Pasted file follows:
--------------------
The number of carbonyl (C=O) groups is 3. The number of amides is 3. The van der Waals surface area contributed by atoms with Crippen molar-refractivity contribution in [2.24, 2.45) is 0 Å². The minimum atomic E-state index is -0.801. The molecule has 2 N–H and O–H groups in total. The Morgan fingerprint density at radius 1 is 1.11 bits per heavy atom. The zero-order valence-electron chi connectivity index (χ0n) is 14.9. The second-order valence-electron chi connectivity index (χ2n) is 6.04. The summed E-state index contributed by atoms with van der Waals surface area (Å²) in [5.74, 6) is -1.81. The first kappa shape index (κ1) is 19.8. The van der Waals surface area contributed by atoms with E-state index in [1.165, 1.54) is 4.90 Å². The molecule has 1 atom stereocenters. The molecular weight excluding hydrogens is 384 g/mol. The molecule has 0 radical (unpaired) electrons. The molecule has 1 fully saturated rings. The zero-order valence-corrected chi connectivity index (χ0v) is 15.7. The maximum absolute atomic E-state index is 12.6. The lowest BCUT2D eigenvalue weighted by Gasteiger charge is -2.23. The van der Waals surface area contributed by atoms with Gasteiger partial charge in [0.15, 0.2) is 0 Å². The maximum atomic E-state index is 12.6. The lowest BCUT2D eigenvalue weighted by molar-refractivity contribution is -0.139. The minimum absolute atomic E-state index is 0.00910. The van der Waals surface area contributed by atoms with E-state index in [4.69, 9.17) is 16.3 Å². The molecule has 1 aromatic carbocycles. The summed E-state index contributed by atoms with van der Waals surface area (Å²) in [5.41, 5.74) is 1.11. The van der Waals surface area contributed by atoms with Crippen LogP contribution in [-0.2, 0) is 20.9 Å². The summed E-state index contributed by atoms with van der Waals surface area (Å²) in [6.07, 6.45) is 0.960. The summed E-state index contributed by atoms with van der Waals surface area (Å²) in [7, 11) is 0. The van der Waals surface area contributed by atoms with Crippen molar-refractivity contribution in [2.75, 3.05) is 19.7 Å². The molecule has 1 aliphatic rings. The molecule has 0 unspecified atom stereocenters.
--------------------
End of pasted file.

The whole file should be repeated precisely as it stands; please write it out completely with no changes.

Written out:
The number of carbonyl (C=O) groups is 3. The number of amides is 3. The van der Waals surface area contributed by atoms with Crippen molar-refractivity contribution in [2.24, 2.45) is 0 Å². The minimum atomic E-state index is -0.801. The molecule has 2 N–H and O–H groups in total. The Morgan fingerprint density at radius 1 is 1.11 bits per heavy atom. The zero-order valence-electron chi connectivity index (χ0n) is 14.9. The second-order valence-electron chi connectivity index (χ2n) is 6.04. The summed E-state index contributed by atoms with van der Waals surface area (Å²) in [5.74, 6) is -1.81. The first kappa shape index (κ1) is 19.8. The van der Waals surface area contributed by atoms with E-state index in [1.165, 1.54) is 4.90 Å². The molecule has 1 atom stereocenters. The molecular weight excluding hydrogens is 384 g/mol. The molecule has 0 radical (unpaired) electrons. The molecule has 1 fully saturated rings. The zero-order valence-corrected chi connectivity index (χ0v) is 15.7. The maximum absolute atomic E-state index is 12.6. The lowest BCUT2D eigenvalue weighted by Gasteiger charge is -2.23. The van der Waals surface area contributed by atoms with Gasteiger partial charge in [0.15, 0.2) is 0 Å². The maximum atomic E-state index is 12.6. The lowest BCUT2D eigenvalue weighted by molar-refractivity contribution is -0.139. The minimum absolute atomic E-state index is 0.00910. The van der Waals surface area contributed by atoms with E-state index in [4.69, 9.17) is 16.3 Å². The molecule has 1 aromatic carbocycles. The summed E-state index contributed by atoms with van der Waals surface area (Å²) in [5.41, 5.74) is 1.11. The van der Waals surface area contributed by atoms with Crippen LogP contribution in [-0.2, 0) is 20.9 Å². The summed E-state index contributed by atoms with van der Waals surface area (Å²) in [6.07, 6.45) is 0.960. The summed E-state index contributed by atoms with van der Waals surface area (Å²) in [7, 11) is 0. The van der Waals surface area contributed by atoms with Crippen molar-refractivity contribution in [2.75, 3.05) is 19.7 Å². The molecule has 1 aliphatic rings. The molecule has 0 unspecified atom stereocenters.